“I don’t believe that’s any concern of yours.”
“You fired a single mother with two small children. You fired a man nearing retirement with a heart condition and a woman with a sick child who needed to take a lot of time off. You fired a young man just out of school for making a joke about your secretary’s falsies. I think you should reinstate all of them, or at least call them and make the offer, although I don’t know why anybody would want to come back to this place after they’ve left it.”
“You may collect your personal things from your desk and then I want you to leave. Remember I can always call security.”
“I need to speak to Mr. Miggles before I go,” I said.
“He isn’t in and, even if he was, he wouldn’t want to be disturbed.”
“I am in possession of some information that I’m sure he would want to be apprised of.”
He picked up the phone to make me think he was calling Big Shirley, the head of security, former lady wrestler and nightclub bouncer.
I looked across the desk at him with narrowed eyes. “Do you know there’s at least one embezzler in the company?”
He put the phone back and looked at me. “What? Just what are you implying?”
“May I speak candidly?” I asked.
“I don’t see that there’s anything to be candid about.”
“You’ve been skimming funds from the company for years, to put it politely. Small amounts, to be sure, but lots of them.”
“I don’t have time for your little games,” he said wearily, going to the door and pulling it open.
“If people start looking around,” I said, “you might have trouble explaining your Swiss bank account in your wife’s name.”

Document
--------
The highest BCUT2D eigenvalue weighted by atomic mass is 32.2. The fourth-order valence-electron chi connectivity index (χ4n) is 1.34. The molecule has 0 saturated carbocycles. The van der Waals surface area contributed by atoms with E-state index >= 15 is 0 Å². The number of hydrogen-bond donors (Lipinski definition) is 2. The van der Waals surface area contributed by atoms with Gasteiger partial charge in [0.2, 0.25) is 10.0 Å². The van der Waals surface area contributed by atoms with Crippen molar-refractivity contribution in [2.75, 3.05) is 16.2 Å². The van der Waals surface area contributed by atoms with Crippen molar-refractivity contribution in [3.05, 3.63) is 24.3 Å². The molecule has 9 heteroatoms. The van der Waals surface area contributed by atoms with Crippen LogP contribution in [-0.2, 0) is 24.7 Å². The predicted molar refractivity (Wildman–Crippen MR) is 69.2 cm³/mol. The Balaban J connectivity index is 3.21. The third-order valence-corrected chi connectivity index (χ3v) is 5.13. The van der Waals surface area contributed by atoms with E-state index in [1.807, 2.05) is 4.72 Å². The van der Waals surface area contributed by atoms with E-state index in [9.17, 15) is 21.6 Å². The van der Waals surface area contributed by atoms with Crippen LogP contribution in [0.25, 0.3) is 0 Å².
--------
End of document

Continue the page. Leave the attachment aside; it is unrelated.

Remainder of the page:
He reclosed the door and went and sat back down at his desk. “It’s not exactly a secret,” he said. “It’s my wife’s inheritance.”
“That would be easy for an investigator to prove or disprove.”
“I have nothing to hide.”
“I know where Mr. Miggles lives,” I said. “I’m sure he’ll be willing to speak to me when I tell him I have some information that’s vital to the well-being of his beloved company.”
I stood up to leave.
“Wait a minute!” he said. “I won’t let you go to Mr. Miggles with a story like that!”
“For one thing, it’s not true!”
“Yes, it is true, Mr. Nipp. You know it’s true and I know it.”
“Mr. Miggles has a bad heart. You don’t want to get him upset by making these false allegations.”
“I think he would thank me a thousand times for telling him what’s been going on behind his back.”
“No, don’t go to Mr. Miggles! Please!”
“You said you have nothing to hide.”